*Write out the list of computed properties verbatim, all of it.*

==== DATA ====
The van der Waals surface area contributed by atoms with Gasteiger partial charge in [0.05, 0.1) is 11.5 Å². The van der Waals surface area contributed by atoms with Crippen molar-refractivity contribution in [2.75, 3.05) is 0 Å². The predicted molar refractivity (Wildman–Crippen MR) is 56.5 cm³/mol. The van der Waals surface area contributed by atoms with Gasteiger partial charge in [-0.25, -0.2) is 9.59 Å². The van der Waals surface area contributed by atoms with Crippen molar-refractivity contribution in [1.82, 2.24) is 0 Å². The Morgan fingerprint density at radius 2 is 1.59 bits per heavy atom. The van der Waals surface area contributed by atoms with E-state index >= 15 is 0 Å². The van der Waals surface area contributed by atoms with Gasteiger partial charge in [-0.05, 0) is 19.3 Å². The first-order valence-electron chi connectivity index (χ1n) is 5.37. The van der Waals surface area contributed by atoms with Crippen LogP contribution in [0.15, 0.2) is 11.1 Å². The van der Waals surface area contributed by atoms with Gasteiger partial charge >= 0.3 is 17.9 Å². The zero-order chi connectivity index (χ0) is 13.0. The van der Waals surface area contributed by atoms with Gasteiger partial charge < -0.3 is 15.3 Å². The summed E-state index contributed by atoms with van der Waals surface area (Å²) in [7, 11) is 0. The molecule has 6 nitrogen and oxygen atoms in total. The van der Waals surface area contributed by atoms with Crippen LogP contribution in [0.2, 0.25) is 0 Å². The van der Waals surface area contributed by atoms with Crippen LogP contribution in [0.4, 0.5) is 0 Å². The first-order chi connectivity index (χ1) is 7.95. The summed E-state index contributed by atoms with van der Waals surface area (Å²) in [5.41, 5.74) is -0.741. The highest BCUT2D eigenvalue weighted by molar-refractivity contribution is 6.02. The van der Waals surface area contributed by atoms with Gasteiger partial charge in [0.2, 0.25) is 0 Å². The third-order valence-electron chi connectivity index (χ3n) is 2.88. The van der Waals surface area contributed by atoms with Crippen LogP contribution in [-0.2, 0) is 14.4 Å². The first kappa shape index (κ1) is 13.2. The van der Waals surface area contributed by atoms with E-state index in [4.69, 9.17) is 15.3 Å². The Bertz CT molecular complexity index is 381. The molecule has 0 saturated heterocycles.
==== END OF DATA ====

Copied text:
The van der Waals surface area contributed by atoms with Gasteiger partial charge in [0.05, 0.1) is 11.5 Å². The van der Waals surface area contributed by atoms with Crippen molar-refractivity contribution in [2.75, 3.05) is 0 Å². The predicted molar refractivity (Wildman–Crippen MR) is 56.5 cm³/mol. The van der Waals surface area contributed by atoms with Gasteiger partial charge in [-0.25, -0.2) is 9.59 Å². The van der Waals surface area contributed by atoms with Crippen molar-refractivity contribution in [1.82, 2.24) is 0 Å². The Morgan fingerprint density at radius 2 is 1.59 bits per heavy atom. The van der Waals surface area contributed by atoms with E-state index >= 15 is 0 Å². The van der Waals surface area contributed by atoms with Gasteiger partial charge in [-0.05, 0) is 19.3 Å². The first-order valence-electron chi connectivity index (χ1n) is 5.37. The van der Waals surface area contributed by atoms with Crippen LogP contribution in [0.15, 0.2) is 11.1 Å². The van der Waals surface area contributed by atoms with Gasteiger partial charge >= 0.3 is 17.9 Å². The zero-order chi connectivity index (χ0) is 13.0. The van der Waals surface area contributed by atoms with Gasteiger partial charge < -0.3 is 15.3 Å². The summed E-state index contributed by atoms with van der Waals surface area (Å²) in [7, 11) is 0. The molecule has 6 nitrogen and oxygen atoms in total. The van der Waals surface area contributed by atoms with Crippen LogP contribution in [0.2, 0.25) is 0 Å². The van der Waals surface area contributed by atoms with Crippen LogP contribution in [0.4, 0.5) is 0 Å². The first-order chi connectivity index (χ1) is 7.95. The summed E-state index contributed by atoms with van der Waals surface area (Å²) in [5.41, 5.74) is -0.741. The highest BCUT2D eigenvalue weighted by molar-refractivity contribution is 6.02. The van der Waals surface area contributed by atoms with Gasteiger partial charge in [0.2, 0.25) is 0 Å². The third-order valence-electron chi connectivity index (χ3n) is 2.88. The van der Waals surface area contributed by atoms with Crippen LogP contribution in [-0.2, 0) is 14.4 Å². The first kappa shape index (κ1) is 13.2. The van der Waals surface area contributed by atoms with E-state index in [4.69, 9.17) is 15.3 Å². The Bertz CT molecular complexity index is 381. The molecule has 0 saturated heterocycles.